|Atrial Natriuretic Peptide||Atrolactamide||Atrolactic Acid||Atropic Acid||Attacins|
|Jmol-3D images||Image 1|
|Molar mass||215.68 g mol−1|
|Melting point||175 °C; 347 °F; 448 K|
|Boiling point||200 °C; 392 °F; 473 K|
|Solubility in water||7 mg/100 mL|
|Except where noted otherwise, data are given for materials in their standard state (at 25 °C (77 °F), 100 kPa)|
Atrazine is a herbicide of the triazine class. It is the most widely used herbicide in the United States and one of the most widely used herbicides in Australian agriculture. It was banned in the European Union in 2004. Atrazine is used to prevent pre and post-emergence broadleaf weeds in crops such as maize (corn) and sugarcane and on turf, such as golf courses and residential lawns.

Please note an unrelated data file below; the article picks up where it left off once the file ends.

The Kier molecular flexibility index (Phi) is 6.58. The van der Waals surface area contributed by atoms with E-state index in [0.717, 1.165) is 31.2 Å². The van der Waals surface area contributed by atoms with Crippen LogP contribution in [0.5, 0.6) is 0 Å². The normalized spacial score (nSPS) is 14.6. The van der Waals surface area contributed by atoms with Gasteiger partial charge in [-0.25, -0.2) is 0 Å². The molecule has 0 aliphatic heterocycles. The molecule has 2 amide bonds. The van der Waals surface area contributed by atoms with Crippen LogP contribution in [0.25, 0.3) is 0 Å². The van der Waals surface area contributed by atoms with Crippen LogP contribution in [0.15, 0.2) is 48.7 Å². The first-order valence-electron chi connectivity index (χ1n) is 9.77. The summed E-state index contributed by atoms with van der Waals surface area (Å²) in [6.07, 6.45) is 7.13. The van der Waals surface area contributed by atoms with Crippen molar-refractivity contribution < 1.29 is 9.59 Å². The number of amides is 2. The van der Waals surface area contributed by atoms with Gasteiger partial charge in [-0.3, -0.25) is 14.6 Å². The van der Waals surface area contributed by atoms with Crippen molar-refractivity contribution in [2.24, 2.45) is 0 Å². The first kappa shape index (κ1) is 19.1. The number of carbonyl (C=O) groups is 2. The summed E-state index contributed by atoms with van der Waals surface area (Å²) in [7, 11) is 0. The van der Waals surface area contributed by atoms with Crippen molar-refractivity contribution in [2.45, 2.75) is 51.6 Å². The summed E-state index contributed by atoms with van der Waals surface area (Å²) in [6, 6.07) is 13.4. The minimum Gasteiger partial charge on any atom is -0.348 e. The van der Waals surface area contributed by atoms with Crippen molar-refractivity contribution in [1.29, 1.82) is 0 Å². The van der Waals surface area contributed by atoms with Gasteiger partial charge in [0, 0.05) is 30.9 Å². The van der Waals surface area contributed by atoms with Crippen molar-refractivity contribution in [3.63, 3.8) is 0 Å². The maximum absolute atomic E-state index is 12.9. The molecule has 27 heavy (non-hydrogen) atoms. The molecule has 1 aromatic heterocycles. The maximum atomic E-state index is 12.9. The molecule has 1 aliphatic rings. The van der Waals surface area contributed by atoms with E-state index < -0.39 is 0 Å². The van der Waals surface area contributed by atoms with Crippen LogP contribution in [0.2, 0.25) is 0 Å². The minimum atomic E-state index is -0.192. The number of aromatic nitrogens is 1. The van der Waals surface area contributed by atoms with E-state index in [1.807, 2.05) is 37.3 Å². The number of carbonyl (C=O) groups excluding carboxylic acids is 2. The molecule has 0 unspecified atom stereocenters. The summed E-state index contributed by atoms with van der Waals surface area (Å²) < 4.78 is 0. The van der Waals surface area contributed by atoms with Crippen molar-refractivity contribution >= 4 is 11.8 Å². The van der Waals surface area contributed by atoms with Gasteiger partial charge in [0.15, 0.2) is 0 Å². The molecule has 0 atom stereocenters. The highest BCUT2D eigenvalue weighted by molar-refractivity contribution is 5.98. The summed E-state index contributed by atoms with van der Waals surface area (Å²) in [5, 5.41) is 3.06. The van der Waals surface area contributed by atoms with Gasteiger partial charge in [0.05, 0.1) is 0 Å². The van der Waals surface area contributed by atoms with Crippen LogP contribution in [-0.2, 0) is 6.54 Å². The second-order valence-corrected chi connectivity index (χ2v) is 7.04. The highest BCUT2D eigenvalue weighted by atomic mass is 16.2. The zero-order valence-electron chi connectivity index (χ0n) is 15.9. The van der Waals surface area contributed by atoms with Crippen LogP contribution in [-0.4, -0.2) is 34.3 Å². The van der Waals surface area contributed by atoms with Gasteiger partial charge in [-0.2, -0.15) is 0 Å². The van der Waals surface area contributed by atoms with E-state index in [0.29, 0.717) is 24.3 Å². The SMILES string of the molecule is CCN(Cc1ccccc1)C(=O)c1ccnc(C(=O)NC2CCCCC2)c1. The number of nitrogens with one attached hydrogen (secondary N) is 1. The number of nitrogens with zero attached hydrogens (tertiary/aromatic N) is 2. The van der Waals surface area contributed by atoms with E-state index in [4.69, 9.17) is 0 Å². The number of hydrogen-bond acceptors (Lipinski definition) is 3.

Atrazine is the most commonly detected contaminant of drinking water in the United States. It is a potential endocrine disruptor, an agent that may alter the natural hormonal system in animals. In 2006 the U.S. Environmental Protection Agency (EPA) stated that "the risks associated with the pesticide residues pose a reasonable certainty of no harm", and in 2007 the EPA said that atrazine does not adversely affect amphibian sexual development and that no additional testing was warranted. However, in 2009 the EPA began a new scientific evaluation of health effects on atrazine. Numerous studies have stated that atrazine has substantial adverse reproductive effects even at levels said by the EPA to be safe.